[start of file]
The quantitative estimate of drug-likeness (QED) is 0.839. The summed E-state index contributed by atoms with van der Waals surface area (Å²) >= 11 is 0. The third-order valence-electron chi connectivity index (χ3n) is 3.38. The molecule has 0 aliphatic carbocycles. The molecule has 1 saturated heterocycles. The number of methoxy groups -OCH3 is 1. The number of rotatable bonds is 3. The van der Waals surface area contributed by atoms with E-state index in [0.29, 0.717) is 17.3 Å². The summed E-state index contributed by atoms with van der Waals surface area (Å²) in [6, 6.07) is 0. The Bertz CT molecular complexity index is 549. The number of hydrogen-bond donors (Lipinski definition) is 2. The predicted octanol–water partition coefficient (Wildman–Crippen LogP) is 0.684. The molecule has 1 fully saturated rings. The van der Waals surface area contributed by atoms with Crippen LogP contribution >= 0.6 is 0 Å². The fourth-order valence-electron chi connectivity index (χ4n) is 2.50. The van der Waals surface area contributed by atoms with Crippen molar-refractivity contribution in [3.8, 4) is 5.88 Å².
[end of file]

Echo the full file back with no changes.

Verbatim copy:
The quantitative estimate of drug-likeness (QED) is 0.839. The summed E-state index contributed by atoms with van der Waals surface area (Å²) >= 11 is 0. The third-order valence-electron chi connectivity index (χ3n) is 3.38. The molecule has 0 aliphatic carbocycles. The molecule has 1 saturated heterocycles. The number of methoxy groups -OCH3 is 1. The number of rotatable bonds is 3. The van der Waals surface area contributed by atoms with E-state index in [0.29, 0.717) is 17.3 Å². The summed E-state index contributed by atoms with van der Waals surface area (Å²) in [6, 6.07) is 0. The Bertz CT molecular complexity index is 549. The number of hydrogen-bond donors (Lipinski definition) is 2. The predicted octanol–water partition coefficient (Wildman–Crippen LogP) is 0.684. The molecule has 1 fully saturated rings. The van der Waals surface area contributed by atoms with Crippen LogP contribution >= 0.6 is 0 Å². The fourth-order valence-electron chi connectivity index (χ4n) is 2.50. The van der Waals surface area contributed by atoms with Crippen molar-refractivity contribution in [3.8, 4) is 5.88 Å².